sixwings (1648941) | about 5 years ago | (#29633015)

The four-ton monsters, made of Preseli Spotted Dolerite â" a chemically altered igneous rock harder than granite â" were mined in the Preseli Mountains in Pembrokeshire and then rolled, dragged, and floated the 200 miles to the site on the banks of the Avon in Wiltshire."

Four-ton stones are miniscule compared to the 50-ton trilithons at big Stonehenge or the over 1100-ton Stone of the South [] at Baalbek in Lebanon.

It boggles the mind that primitive people would want to erect such monumental structures when smaller stones would have been orders of magnitude easier to cut and transport. As the Romans, the Aztecs and the Maya have shown, it's possible to create impressive monuments with smaller stones. In my opinion, some among the ancient priesthoods had secret knowledge of a technology that allowed them to levitate and transport huge stones over great distances. Too bad they died without leaving a record of it. I have excellent cause to believe that the secret of levitation will be uncovered soon.

There is clear evidence that we are swimming in an ocean of clean energy, lots and lots of it. A new form of transportation and energy production technology will arrive soon, one based on the realization that we are immersed in an immense lattice of energetic particles. This is a consequence of a reevaluation of our understanding of the causality of motion. Soon, we'll have vehicles that can move at tremendous speeds and negotiate right angle turns without slowing down and without incurring damages due to inertial effects. Floating cities, unlimited clean energy, earth to Mars in hours, New York to Beijing in minutes... That's the future of energy and travel.

The Problem With Motion []

Re:4 Tons vs. 50 Tons vs. 1100 Ton (1, Funny)

Anonymous Coward | about 5 years ago | (#29633115)

anyone follow that link? his response to comments on his blog is illuminating

I had no idea the timecube guy had a separate blog and posted on slashdot

Re:4 Tons vs. 50 Tons vs. 1100 Ton (1)

sixwings (1648941) | about 5 years ago | (#29633177)

LOL. The Timecube guy, eh? I ressemble that. At least my comment was not modded -1 Troll. Not yet anyway. A Funny rating is better than nothing.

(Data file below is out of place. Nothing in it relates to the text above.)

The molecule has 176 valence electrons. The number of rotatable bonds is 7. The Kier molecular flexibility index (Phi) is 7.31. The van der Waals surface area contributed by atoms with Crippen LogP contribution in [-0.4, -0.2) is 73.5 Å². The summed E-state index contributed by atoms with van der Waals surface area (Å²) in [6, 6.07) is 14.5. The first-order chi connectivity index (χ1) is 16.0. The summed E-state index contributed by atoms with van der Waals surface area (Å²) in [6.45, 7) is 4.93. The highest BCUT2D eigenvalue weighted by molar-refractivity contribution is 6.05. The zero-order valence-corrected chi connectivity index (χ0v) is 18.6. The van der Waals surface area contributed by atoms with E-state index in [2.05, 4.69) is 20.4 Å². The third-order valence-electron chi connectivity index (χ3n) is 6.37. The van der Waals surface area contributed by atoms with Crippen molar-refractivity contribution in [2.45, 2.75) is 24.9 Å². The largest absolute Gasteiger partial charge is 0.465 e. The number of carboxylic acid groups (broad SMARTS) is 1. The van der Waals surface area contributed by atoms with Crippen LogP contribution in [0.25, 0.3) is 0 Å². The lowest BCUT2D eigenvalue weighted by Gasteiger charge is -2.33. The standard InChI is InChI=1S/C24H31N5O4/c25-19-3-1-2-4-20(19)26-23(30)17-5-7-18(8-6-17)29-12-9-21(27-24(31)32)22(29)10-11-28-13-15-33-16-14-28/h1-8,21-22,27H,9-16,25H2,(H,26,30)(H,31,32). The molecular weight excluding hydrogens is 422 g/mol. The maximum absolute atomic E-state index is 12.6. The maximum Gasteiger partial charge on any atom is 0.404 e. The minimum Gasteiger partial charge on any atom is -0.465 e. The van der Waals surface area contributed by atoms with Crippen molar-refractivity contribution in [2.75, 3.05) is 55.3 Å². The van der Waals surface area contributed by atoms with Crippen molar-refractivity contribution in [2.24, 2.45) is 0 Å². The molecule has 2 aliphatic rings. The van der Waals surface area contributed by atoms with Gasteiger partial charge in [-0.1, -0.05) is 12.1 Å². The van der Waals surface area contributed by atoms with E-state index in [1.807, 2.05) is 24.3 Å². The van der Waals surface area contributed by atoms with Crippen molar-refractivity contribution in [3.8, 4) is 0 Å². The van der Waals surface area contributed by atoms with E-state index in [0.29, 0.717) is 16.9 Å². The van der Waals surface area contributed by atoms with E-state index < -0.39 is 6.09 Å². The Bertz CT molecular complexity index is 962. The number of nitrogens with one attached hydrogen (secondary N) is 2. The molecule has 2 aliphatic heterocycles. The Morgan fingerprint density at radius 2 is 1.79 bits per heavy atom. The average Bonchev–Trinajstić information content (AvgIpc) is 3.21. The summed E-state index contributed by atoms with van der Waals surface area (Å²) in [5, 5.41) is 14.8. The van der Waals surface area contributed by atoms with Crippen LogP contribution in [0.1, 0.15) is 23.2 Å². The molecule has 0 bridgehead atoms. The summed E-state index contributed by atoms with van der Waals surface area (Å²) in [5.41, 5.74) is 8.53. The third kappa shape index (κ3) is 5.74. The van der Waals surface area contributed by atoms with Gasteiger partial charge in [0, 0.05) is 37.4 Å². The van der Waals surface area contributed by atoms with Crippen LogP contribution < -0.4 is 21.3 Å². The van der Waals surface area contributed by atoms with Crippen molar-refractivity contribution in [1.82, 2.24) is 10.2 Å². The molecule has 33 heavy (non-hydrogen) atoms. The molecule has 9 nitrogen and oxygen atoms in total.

Re:4 Tons vs. 50 Tons vs. 1100 Ton (0)

Anonymous Coward | about 5 years ago | (#29633183)

I call the two linked articles, especially the blogspot post total and utter BULL MANURE [ENHANCED].

Maybe I did miss the joke, so if that's the case, can somebody explain it to me?

Re:4 Tons vs. 50 Tons vs. 1100 Ton (1)

sixwings (1648941) | about 5 years ago | (#29633225)

You know what they say about opinions, don't you? Coming from an attacker who doesn't have the gonads to identify him/herself, that's not exactly very brave of you, is it? Come on, don't be ashamed of who and what you are. I'm the crackpot (LOL) at the link and I'm not ashamed of it.

Re:4 Tons vs. 50 Tons vs. 1100 Ton (0)

Anonymous Coward | about 5 years ago | (#29633281)

I'm too lazy to make an account here. And no, I don't mean to insult your theories, I'll just tell you what my physics professors at the university have told me before "You mean to say that your 5 dollar research disproves years and millions of dollars worth of investigation?"

Re:4 Tons vs. 50 Tons vs. 1100 Ton (1)

sixwings (1648941) | about 5 years ago | (#29633313)

Wow. Gonads are rare in these parts. Who would've thunk it?

Re:4 Tons vs. 50 Tons vs. 1100 Ton (1)

sumdumass (711423) | about 5 years ago | (#29633455)

Your Physics professor could be the reason years and millions of dollars of investigation hasn't yielded the same results as the 5 dollar research. I mean seriously, if findings are rejected because of the cost associated with the research, then there are problems.

Re:4 Tons vs. 50 Tons vs. 1100 Ton (1)

sixwings (1648941) | about 5 years ago | (#29633493)

Thank you. I wonder if Newton or Calileo would have objected to their work being valued at a mere 5 dollars worth. After all, they were up against centuries if not millenia of scientific research.

Re:4 Tons vs. 50 Tons vs. 1100 Ton (0)

Anonymous Coward | about 5 years ago | (#29633703)

Okay, no, just no, this is where i now step in.

You are really citing the money issue?
Seriously? A probable regular Slashdotter who has seen articles on groups of individuals creating things at significantly lower price points than huge companies devoted to creating such things?

Also, citing the money issue is downright the most pathetic thing ever.
Most things in human history were discovered by poorer people in their backyard, to use a slightly over-exaggerated metaphor.

And finally, most people cling on to GR even though they KNOW it isn't correct.
Don't even get me started on 0, Maths has ruined Physics.

Re:4 Tons vs. 50 Tons vs. 1100 Ton (1)

MartinSchou (1360093) | about 5 years ago | (#29633309)

So what you're saying is that the old technology was huge monolithic building blocks (Windows) and the huge improvement was using tiny building blocks (Unix mindset)?

Re:4 Tons vs. 50 Tons vs. 1100 Ton (1)

NotBornYesterday (1093817) | about 5 years ago | (#29634671)

Perhaps you didn't mean it this way, but implying that Unix rests on a older, massive foundation that Windows laid down is wrongity wrong.

Re:4 Tons vs. 50 Tons vs. 1100 Ton (1)

CAIMLAS (41445) | about 5 years ago | (#29633899)